Australia: Reform of Australian anti-dumping arrangements, after the Brumby Review

Transport and Logistics Bulletin (Australia)
Last Updated: 19 December 2012
Article by Andrew Tulloch

On December 6 2012, the Federal Government announced a range of reforms aimed at reducing dumping on Australian shores.

According to Bill Digest No. 145 2011-12: 'Anti-dumping measures are imposed to prevent an importer from unfairly damaging Australian manufacturing, and commonly include the payment of extra import duties or undertakings.' The Australian reported in its article of 6 December 2012, 'Broad support for plan to tackle dumping', that these measures are designed to combat the 'growing number of companies using Australia as a clearing house for excess capacity'. Dumping is not an illegal practice, but where a domestic country's economy is negatively affected by the practice, affected governments may take steps to ensure that domestic companies are able to compete with overseas manufacturers. The Prime Minister, in her press release, commented that 'Australian manufacturing can only be strong if it gets a fair go and a level playing field.'

For the last two decades, the Australian anti-dumping system has been 'administered with limited resources and a low organisational profile', according to John Brumby's Review into Anti-dumping Arrangements, published in November 2012. Since the mid-1980s, various reforms aimed to combat dumping have been successful. From 1998 to 2008, Australia experienced a downward trend in dumping, which may be explained be a relatively strong domestic and international economy. However, according to the Brumby review, since 2008 there has been a 'significant and measurable increase' in dumping in Australia. This is attributable to the appreciating Australian dollar, challenge from developing economies and allowing market economy status - valuing goods at the same value as their domestic economy would.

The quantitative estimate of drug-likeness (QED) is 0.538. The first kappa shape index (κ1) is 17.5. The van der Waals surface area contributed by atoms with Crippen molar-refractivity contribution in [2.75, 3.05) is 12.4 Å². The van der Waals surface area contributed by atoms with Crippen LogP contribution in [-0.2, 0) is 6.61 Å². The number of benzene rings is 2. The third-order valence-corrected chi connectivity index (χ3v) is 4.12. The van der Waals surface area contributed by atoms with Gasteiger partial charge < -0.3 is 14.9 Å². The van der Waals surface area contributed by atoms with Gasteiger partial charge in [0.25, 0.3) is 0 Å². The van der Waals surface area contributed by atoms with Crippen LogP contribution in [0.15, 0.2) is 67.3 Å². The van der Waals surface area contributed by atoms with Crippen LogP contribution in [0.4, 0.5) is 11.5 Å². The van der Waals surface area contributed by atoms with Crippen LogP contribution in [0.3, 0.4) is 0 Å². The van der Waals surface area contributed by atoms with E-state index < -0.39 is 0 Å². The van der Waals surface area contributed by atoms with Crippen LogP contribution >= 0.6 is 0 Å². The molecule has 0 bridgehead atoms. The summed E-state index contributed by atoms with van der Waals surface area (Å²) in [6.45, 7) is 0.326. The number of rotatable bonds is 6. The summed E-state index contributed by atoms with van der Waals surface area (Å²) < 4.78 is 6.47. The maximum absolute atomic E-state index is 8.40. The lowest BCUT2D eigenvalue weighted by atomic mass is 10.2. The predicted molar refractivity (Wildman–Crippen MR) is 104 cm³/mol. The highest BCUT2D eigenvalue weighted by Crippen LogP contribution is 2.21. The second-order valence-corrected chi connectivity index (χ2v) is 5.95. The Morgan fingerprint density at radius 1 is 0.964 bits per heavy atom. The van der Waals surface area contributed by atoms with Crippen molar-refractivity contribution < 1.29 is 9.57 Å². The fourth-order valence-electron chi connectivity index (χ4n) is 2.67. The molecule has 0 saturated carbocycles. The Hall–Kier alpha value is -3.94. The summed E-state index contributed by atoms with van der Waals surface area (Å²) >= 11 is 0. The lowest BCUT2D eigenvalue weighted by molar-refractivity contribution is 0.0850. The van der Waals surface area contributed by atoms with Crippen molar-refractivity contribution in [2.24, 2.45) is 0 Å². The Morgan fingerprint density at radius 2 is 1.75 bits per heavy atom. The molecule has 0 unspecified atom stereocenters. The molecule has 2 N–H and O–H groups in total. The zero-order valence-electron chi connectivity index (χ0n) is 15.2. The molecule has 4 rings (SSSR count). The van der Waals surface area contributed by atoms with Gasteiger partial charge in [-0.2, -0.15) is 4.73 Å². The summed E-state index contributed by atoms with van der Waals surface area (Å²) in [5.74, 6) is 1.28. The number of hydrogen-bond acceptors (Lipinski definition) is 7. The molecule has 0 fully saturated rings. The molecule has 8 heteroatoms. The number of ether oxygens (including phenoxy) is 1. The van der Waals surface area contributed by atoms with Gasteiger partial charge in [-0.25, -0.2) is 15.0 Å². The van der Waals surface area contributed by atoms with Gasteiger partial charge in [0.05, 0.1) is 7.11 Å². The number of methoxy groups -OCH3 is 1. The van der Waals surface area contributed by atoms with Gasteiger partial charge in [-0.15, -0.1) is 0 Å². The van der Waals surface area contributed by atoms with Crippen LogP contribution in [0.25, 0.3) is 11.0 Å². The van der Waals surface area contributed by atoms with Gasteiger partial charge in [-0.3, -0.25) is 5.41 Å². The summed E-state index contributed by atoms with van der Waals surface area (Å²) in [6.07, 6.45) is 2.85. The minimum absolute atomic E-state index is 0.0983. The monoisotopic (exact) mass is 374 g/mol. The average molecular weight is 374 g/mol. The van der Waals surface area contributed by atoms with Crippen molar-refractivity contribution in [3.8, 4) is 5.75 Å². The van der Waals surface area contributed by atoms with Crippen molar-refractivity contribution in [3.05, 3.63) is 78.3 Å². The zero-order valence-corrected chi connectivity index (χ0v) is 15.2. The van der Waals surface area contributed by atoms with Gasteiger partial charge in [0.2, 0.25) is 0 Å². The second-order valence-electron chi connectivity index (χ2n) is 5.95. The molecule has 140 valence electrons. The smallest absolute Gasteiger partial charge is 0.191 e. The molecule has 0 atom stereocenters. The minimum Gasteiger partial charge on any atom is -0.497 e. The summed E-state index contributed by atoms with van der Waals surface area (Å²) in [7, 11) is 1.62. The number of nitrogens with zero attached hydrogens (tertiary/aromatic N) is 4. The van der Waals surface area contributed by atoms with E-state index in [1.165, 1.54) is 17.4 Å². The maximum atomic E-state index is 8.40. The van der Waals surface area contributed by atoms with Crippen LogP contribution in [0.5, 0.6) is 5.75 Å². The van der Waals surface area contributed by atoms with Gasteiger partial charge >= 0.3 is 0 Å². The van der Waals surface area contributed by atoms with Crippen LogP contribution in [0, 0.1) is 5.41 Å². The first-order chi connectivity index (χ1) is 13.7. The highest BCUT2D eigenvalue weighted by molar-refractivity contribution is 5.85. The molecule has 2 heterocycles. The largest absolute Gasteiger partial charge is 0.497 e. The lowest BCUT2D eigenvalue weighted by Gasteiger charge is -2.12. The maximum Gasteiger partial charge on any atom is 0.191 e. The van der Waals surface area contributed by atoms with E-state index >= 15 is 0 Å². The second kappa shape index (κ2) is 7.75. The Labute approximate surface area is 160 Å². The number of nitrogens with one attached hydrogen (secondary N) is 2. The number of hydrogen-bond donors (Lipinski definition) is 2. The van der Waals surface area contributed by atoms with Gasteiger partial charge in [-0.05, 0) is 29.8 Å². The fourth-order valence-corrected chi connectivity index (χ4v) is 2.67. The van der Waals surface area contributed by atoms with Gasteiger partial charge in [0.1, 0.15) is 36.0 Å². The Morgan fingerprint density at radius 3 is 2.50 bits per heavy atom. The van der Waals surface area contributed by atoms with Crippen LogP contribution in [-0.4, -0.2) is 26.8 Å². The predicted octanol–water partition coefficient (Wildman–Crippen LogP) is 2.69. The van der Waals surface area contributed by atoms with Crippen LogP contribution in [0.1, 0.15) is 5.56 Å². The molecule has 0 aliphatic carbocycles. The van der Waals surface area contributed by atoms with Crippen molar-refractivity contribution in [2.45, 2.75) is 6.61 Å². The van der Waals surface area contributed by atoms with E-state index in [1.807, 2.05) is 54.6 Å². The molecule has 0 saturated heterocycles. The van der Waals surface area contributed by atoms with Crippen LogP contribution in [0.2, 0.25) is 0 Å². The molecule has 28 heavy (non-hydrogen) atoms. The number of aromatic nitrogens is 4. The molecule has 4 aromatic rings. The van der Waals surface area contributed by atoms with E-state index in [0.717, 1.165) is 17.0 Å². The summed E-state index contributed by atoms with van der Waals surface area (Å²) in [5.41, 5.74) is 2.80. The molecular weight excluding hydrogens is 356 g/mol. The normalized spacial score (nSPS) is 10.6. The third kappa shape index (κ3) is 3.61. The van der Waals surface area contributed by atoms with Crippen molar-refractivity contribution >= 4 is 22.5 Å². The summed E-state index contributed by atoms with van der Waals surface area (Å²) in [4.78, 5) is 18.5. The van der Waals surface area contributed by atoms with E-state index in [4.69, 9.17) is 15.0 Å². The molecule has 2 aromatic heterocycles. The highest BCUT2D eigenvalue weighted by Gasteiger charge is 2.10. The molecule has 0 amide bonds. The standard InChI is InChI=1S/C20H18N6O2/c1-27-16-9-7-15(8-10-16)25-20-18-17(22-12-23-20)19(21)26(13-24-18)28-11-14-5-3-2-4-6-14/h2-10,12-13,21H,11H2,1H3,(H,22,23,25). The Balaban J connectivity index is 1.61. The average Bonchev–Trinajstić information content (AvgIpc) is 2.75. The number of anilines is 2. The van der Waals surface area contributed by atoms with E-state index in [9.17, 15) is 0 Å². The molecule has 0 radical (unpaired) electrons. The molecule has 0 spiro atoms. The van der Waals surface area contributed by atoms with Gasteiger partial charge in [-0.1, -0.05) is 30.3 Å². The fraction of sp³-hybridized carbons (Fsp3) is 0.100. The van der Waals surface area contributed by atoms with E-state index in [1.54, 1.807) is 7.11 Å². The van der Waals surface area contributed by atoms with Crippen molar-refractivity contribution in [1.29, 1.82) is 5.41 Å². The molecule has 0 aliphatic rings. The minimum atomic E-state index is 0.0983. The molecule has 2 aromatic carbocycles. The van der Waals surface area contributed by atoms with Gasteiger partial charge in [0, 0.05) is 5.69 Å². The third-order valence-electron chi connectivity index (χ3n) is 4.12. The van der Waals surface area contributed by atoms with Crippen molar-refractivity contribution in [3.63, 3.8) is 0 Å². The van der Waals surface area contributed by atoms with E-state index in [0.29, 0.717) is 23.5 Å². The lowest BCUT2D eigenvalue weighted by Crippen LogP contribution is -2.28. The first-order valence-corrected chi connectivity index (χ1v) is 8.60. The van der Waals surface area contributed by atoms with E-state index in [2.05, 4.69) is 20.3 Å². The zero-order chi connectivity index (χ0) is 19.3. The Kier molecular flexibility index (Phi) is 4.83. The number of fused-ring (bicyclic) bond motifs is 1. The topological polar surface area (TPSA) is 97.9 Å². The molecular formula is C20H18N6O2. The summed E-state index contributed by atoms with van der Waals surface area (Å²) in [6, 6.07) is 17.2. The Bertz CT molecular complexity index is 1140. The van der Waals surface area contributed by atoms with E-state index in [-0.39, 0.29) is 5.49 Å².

Earlier reforms
In response to the increase in dumping, the Productivity Commission produced a report in 2009, which primarily recommended increasing the efficiency of the anti-dumping process. In 2011 the Government produced a report entitled Streamlining Australia's anti-dumping system: An effective anti-dumping and countervailing system for Australia. The report recommended that the anti-dumping system be more accessible, have improved timeliness, improved decision making, increased consistency with international protocols and seek stronger compliance. While these measures went some way in discouraging dumping, certain industries suggested that they received 'virtually no benefit from the measures' (as reported in the Brumby review). In reaction to this criticism, the Minister for Home Affairs, the Hon Justice Jason Clare MP commissioned a further review into dumping, which was completed by the Hon John Brumby MP.

The Brumby review